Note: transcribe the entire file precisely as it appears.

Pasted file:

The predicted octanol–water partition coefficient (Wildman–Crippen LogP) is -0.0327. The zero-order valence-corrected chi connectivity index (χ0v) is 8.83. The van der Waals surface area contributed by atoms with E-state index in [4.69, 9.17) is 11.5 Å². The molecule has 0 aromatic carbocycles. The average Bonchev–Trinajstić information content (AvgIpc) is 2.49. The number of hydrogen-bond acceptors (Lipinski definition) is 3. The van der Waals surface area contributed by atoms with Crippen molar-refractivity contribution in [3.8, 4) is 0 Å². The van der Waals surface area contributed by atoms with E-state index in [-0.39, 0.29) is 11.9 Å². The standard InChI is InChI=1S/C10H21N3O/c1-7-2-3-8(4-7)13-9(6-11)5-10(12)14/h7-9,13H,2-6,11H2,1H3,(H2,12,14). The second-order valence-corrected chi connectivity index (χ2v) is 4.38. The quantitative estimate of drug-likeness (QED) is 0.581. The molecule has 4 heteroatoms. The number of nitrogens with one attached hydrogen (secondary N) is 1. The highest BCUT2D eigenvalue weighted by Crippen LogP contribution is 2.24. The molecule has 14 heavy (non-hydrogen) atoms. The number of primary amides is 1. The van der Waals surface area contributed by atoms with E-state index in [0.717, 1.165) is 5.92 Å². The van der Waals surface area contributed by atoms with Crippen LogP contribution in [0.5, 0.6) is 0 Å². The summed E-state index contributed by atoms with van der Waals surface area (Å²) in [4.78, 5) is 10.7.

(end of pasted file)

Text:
The predicted octanol–water partition coefficient (Wildman–Crippen LogP) is -0.0327. The zero-order valence-corrected chi connectivity index (χ0v) is 8.83. The van der Waals surface area contributed by atoms with E-state index in [4.69, 9.17) is 11.5 Å². The molecule has 0 aromatic carbocycles. The average Bonchev–Trinajstić information content (AvgIpc) is 2.49. The number of hydrogen-bond acceptors (Lipinski definition) is 3. The van der Waals surface area contributed by atoms with Crippen molar-refractivity contribution in [3.8, 4) is 0 Å². The van der Waals surface area contributed by atoms with E-state index in [-0.39, 0.29) is 11.9 Å². The standard InChI is InChI=1S/C10H21N3O/c1-7-2-3-8(4-7)13-9(6-11)5-10(12)14/h7-9,13H,2-6,11H2,1H3,(H2,12,14). The second-order valence-corrected chi connectivity index (χ2v) is 4.38. The quantitative estimate of drug-likeness (QED) is 0.581. The molecule has 4 heteroatoms. The number of nitrogens with one attached hydrogen (secondary N) is 1. The highest BCUT2D eigenvalue weighted by Crippen LogP contribution is 2.24. The molecule has 14 heavy (non-hydrogen) atoms. The number of primary amides is 1. The van der Waals surface area contributed by atoms with E-state index in [0.717, 1.165) is 5.92 Å². The van der Waals surface area contributed by atoms with Crippen LogP contribution in [0.5, 0.6) is 0 Å². The summed E-state index contributed by atoms with van der Waals surface area (Å²) in [4.78, 5) is 10.7.